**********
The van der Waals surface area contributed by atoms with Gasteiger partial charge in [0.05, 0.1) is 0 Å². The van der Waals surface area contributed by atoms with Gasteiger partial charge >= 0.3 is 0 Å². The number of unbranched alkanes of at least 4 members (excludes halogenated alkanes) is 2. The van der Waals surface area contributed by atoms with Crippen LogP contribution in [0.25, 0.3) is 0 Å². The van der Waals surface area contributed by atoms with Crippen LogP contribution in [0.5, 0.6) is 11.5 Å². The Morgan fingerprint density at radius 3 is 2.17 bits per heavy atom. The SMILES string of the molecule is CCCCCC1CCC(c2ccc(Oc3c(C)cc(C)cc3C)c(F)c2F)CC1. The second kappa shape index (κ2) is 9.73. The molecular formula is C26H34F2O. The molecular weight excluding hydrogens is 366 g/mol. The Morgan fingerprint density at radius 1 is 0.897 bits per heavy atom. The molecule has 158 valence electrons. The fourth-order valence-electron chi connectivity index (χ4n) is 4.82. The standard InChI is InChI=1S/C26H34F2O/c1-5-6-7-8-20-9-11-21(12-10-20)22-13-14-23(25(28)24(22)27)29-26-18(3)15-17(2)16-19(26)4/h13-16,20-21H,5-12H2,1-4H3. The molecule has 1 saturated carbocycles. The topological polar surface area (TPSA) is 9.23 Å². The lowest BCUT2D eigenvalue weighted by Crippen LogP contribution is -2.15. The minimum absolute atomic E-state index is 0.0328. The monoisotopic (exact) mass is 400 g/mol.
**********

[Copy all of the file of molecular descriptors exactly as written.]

The van der Waals surface area contributed by atoms with Gasteiger partial charge in [0.05, 0.1) is 0 Å². The van der Waals surface area contributed by atoms with Gasteiger partial charge >= 0.3 is 0 Å². The number of unbranched alkanes of at least 4 members (excludes halogenated alkanes) is 2. The van der Waals surface area contributed by atoms with Crippen LogP contribution in [0.25, 0.3) is 0 Å². The van der Waals surface area contributed by atoms with Crippen LogP contribution in [0.5, 0.6) is 11.5 Å². The Morgan fingerprint density at radius 3 is 2.17 bits per heavy atom. The SMILES string of the molecule is CCCCCC1CCC(c2ccc(Oc3c(C)cc(C)cc3C)c(F)c2F)CC1. The second kappa shape index (κ2) is 9.73. The molecular formula is C26H34F2O. The molecular weight excluding hydrogens is 366 g/mol. The Morgan fingerprint density at radius 1 is 0.897 bits per heavy atom. The molecule has 158 valence electrons. The fourth-order valence-electron chi connectivity index (χ4n) is 4.82. The standard InChI is InChI=1S/C26H34F2O/c1-5-6-7-8-20-9-11-21(12-10-20)22-13-14-23(25(28)24(22)27)29-26-18(3)15-17(2)16-19(26)4/h13-16,20-21H,5-12H2,1-4H3. The molecule has 1 saturated carbocycles. The topological polar surface area (TPSA) is 9.23 Å². The lowest BCUT2D eigenvalue weighted by Crippen LogP contribution is -2.15. The minimum absolute atomic E-state index is 0.0328. The monoisotopic (exact) mass is 400 g/mol.